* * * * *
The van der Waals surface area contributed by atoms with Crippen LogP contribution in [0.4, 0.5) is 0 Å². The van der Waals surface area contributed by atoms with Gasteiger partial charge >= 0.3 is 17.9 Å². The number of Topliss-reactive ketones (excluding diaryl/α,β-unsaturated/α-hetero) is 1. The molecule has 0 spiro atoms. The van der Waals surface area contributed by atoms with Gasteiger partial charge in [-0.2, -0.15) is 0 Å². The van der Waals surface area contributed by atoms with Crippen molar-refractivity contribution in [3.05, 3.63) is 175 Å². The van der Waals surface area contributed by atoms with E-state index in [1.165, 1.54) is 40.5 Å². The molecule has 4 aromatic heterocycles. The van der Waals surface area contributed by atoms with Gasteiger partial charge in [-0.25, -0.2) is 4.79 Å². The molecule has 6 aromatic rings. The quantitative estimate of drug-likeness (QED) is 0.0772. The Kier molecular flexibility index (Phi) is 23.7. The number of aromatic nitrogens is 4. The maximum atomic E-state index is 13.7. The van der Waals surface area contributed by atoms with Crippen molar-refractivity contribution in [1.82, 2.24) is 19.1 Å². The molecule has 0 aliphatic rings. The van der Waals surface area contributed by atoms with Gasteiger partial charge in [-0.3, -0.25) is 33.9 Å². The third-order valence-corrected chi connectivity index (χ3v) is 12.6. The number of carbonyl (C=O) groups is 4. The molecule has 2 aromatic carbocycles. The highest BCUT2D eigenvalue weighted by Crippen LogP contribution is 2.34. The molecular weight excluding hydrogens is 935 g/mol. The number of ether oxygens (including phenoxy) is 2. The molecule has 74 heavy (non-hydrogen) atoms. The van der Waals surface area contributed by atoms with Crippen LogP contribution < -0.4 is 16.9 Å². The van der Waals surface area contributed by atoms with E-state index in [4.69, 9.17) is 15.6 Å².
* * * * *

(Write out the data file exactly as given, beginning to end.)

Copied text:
The van der Waals surface area contributed by atoms with Crippen LogP contribution in [0.4, 0.5) is 0 Å². The van der Waals surface area contributed by atoms with Gasteiger partial charge >= 0.3 is 17.9 Å². The number of Topliss-reactive ketones (excluding diaryl/α,β-unsaturated/α-hetero) is 1. The molecule has 0 spiro atoms. The van der Waals surface area contributed by atoms with Gasteiger partial charge in [-0.2, -0.15) is 0 Å². The van der Waals surface area contributed by atoms with Crippen molar-refractivity contribution in [3.05, 3.63) is 175 Å². The van der Waals surface area contributed by atoms with E-state index in [1.165, 1.54) is 40.5 Å². The molecule has 4 aromatic heterocycles. The van der Waals surface area contributed by atoms with Gasteiger partial charge in [-0.25, -0.2) is 4.79 Å². The molecule has 6 aromatic rings. The quantitative estimate of drug-likeness (QED) is 0.0772. The Kier molecular flexibility index (Phi) is 23.7. The number of aromatic nitrogens is 4. The maximum atomic E-state index is 13.7. The van der Waals surface area contributed by atoms with Crippen molar-refractivity contribution in [1.82, 2.24) is 19.1 Å². The molecule has 0 aliphatic rings. The van der Waals surface area contributed by atoms with Gasteiger partial charge in [-0.3, -0.25) is 33.9 Å². The third-order valence-corrected chi connectivity index (χ3v) is 12.6. The number of carbonyl (C=O) groups is 4. The molecule has 2 aromatic carbocycles. The highest BCUT2D eigenvalue weighted by Crippen LogP contribution is 2.34. The molecular weight excluding hydrogens is 935 g/mol. The number of ether oxygens (including phenoxy) is 2. The molecule has 74 heavy (non-hydrogen) atoms. The van der Waals surface area contributed by atoms with Crippen LogP contribution < -0.4 is 16.9 Å². The van der Waals surface area contributed by atoms with E-state index in [4.69, 9.17) is 15.6 Å².